This upcoming March 2011 will mark the 100th year anniversary of International Women's Day (IWD), celebrated every year on March 8th. IWD has been one of my favorite dates to produce artwork. In anticipation of this important upcoming celebration, I've recently completed a poster in collabo with Syracuse Cultural Workers. They just released a calendar with this piece and you can order one now by clicking here! Keep a look out in 2011 for the oversize poster to be released. The image depicts a Latina migrant worker organizing her community to stand up for the rights of immigrants. Behind her is a depiction of a feminine figure symbolizing both Mother Earth and every woman on the planet. There is no eye on the figure because the woman is all of us. In my art practice, I intentionally draw women as powerful, bold, and inspiring beings. One of the significant challenges for me growing up was to gain my self esteem as a young woman of color because most of the depictions I saw of women showed them as white, thin, blonde, and hyper-sexualized. I became an artist in order to claim my voice, and to show women in our fullest capacity.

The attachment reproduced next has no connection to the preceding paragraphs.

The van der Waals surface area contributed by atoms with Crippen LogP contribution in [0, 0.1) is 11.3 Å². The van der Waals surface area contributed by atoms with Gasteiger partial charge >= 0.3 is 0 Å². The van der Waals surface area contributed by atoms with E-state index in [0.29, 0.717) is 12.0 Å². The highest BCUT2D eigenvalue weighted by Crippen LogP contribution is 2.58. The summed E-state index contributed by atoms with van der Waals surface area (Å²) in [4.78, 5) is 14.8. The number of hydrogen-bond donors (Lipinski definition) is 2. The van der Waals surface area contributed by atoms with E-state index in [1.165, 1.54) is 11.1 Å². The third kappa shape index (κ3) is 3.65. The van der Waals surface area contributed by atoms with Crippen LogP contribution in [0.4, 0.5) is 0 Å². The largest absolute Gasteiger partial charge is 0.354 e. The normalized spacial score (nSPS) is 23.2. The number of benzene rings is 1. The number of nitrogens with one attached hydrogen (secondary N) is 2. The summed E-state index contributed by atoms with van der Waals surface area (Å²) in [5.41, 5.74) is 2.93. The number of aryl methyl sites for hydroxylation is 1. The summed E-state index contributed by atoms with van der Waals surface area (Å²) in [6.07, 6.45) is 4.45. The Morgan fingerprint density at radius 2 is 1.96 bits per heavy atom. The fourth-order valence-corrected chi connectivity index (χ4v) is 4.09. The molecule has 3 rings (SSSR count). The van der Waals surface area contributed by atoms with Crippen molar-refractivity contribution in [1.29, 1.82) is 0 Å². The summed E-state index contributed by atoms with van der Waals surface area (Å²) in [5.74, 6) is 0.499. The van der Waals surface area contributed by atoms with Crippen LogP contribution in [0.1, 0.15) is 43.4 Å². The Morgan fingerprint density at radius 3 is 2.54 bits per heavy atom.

When I was 20 years old and exploring different paths for myself, I ended up in Los Angeles doing an internship at the Center for the Study of Political Graphics (CSPG). It is there where my love affair with political posters flourished. One of my task was to organize the hundreds of slides, and I remember looking at posters of Angela Davis, posters by Emory Douglas which called for an end to police harrassment, and posters about women. Some posters I could barely look at because they made me nervous because they were so in-your-face. I was raised in an immigrant family and always rebelled against Latino machismo, so posters about feminism and women's solidarity really spoke to me while making me jittery at the same time.
Here are some of my favorite IWD posters from the collection at CSPG:
We Celebrate Women's Struggles
Susan Shapiro; Inkworks
International Women's Day Celebration 1977
African National Congress
Offset, circa 1980s
London, United Kingdom
You can view these and more by visiting the online exhibitions at the Center for the Study of Political Graphics. Click on "Online Exhibitions" and then on " Reclaiming the F-Word: Posters on International Feminism"